Claude*, a regular in the game, a sixty-ish gentleman who wears a branded golfing cap, a polo shirt, and several layers of cardigans (all collars popped), was banned from the casino for a day for “throwing cards and chips at the dealer.”
Wouldn’t it be nice to just let it all go?
My late grandmother played the Italian card game Scopa very well, but when she lost she threw the cards and accused the rest of us of cheating, a habit I acquired for a time. I still respect it: if you’re not freaking out, you’re not trying. But these days I keep an evener keel. Barry Greenstein says the rules are different for winning players, and they are. Noblesse oblige.
And yet playing with Claude always threatens to disrupt my equilibrium. Watching him squirm elicits schadenfreude so strong that I constantly catch myself contemplating plays not because they’re +EV, but because of how mad they would make Claude. And I’m not the only one.
I wasn’t around to witness this hand. I heard about it from Chad and was instantly humbled, because, as much as I yearn to mess with Claude, I would never in a million years dream of going half as far as Peter did in this hand.
It happened in a 5/10 PLO game with a $20 straddle. A few players limped and Chad (who told me about the hand) called in the cutoff with 9987 with two clubs. Claude raised to 60 on the button, Peter called in the big blind, the limpers called, and Chad called. The flop was Ac Ks 9s with $300 in there from the pre-flop action.
Everyone checked to Claude, who bet $200. Peter called, the limpers folded, and Chad called. Claude is a very passive player, so when he bet the flop into four players, Chad wasn’t feeling great about his bottom set, but didn’t want to fold just yet. After calling the $200, he only had $1200 left, whereas — and this would become very important — Claude had over $5000 and Peter covered.
The turn was the 6c, giving Chad a backdoor flush draw and open-ended straight draw. It checked to Claude again and he potted for $900 and Peter called. Once Claude potted the turn, Chad was pretty sure his set was no good, but with the flush draw and open-ender, his hand was too strong to fold. He called the $900. With only $300 left behind and $3600 in the pot, he was effectively committed.
The river was the Qh. Peter led pot for $3600. Chad put in his $300, more or less resigned to losing his stack, but unable to fold for the last few hundred. Then the action was to Claude. He has a routine he goes through when the tide of a hand turns against him. He breathes heavily, mutters to himself, holds his cards up to his face, and flicks them. After several minutes of that he folded his hand face-up: AKK5 with clubs, for a set of kings with the nut club draw. Peter showed QsTdThTc for a pair of queens. Chad’s set of nines won the $4200 pot.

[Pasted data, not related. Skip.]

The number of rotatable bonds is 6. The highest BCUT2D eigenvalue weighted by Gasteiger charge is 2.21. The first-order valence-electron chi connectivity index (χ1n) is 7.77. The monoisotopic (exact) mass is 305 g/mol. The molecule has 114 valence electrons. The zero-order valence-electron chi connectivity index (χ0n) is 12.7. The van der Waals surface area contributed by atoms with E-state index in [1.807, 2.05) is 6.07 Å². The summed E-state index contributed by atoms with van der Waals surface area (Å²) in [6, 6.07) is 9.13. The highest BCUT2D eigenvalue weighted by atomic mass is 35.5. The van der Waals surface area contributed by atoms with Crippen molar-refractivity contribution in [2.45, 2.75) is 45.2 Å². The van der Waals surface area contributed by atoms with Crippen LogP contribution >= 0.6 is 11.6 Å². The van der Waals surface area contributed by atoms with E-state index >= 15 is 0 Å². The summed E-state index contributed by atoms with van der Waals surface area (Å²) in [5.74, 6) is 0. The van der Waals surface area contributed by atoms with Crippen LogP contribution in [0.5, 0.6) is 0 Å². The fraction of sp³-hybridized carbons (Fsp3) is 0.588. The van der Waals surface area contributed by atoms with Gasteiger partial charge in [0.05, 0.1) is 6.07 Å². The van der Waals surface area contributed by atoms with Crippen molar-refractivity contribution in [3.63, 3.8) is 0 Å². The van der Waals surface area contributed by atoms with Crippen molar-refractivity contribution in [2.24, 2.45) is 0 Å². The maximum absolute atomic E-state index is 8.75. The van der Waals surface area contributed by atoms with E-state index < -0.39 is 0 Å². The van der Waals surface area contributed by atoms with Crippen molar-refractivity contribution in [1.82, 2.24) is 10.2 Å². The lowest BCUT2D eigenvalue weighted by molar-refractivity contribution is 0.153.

In case you’re unfamiliar with Omaha, let’s break down Peter’s play in this hand. First of all, he called a pre-flop raise with trips. Trips are the absolute worst hands in Omaha. Since you have to play exactly two cards from your hand, you can’t play pocket trips, and having the third card of the rank in your hand decreases the chance that you make trips on the board, as well as making it impossible to make two pair. Even people who play every hand don’t play trips.
Then Peter flopped a bare gutter — basically nothing — in a five-way pot, but he still didn’t fold. He probably called the flop because he had the Qs, meaning that if a third spade came he would have a blocker to the nuts, which he could use to bluff. Calling for a draw is often a bad idea: you have to consider the odds, how many cards you’re likely to see, whether you’ll get paid off, and so on. Drawing to a bluff is just bonkers. But if the flop call was bad, the turn call was much worse.
When the river came a heart, Peter missed his spade “draw.” But he seized upon the opportunity to use his three blockers to jack-ten to represent the nut straight. The only problem was, by this point Chad was already committed to the hand. When one player is all-in, it’s known as a protected pot. There’s no reason to bluff at a protected pot because you still have to win at showdown against the guy who’s already all-in. Thus, Peter’s bluff could not possibly make him money — all it could do was screw Claude. And this is what made it so credible from Claude’s perspective. Since there was no rational way Peter could be bluffing, Claude laid down a huge hand.
I’ve never met Peter, so I can’t say I know for sure why he played the hand the way he did; but based on the action, the spitefulness of his line is staggering. He hung around till the river and invested $1200 for the opportunity to run a bluff that couldn’t possibly succeed. It would be like running an Iron Man for the sole purpose of tripping someone at the finish line. This hand is the Bhagavad Gita of trolling.
After years of learning to be robotic, to focus on the odds and the strategy, and nothing else, of murmuring graciously, “Nice hand,” when someone beats you, no matter how improbably, there is a certain release in watching someone emote freely, scream and curse, throw chips and cards. So, hats off to you, Peter, you bastard. I wish I could’ve been there to see it.
*Names changed to protect the spiteful and the wrathful.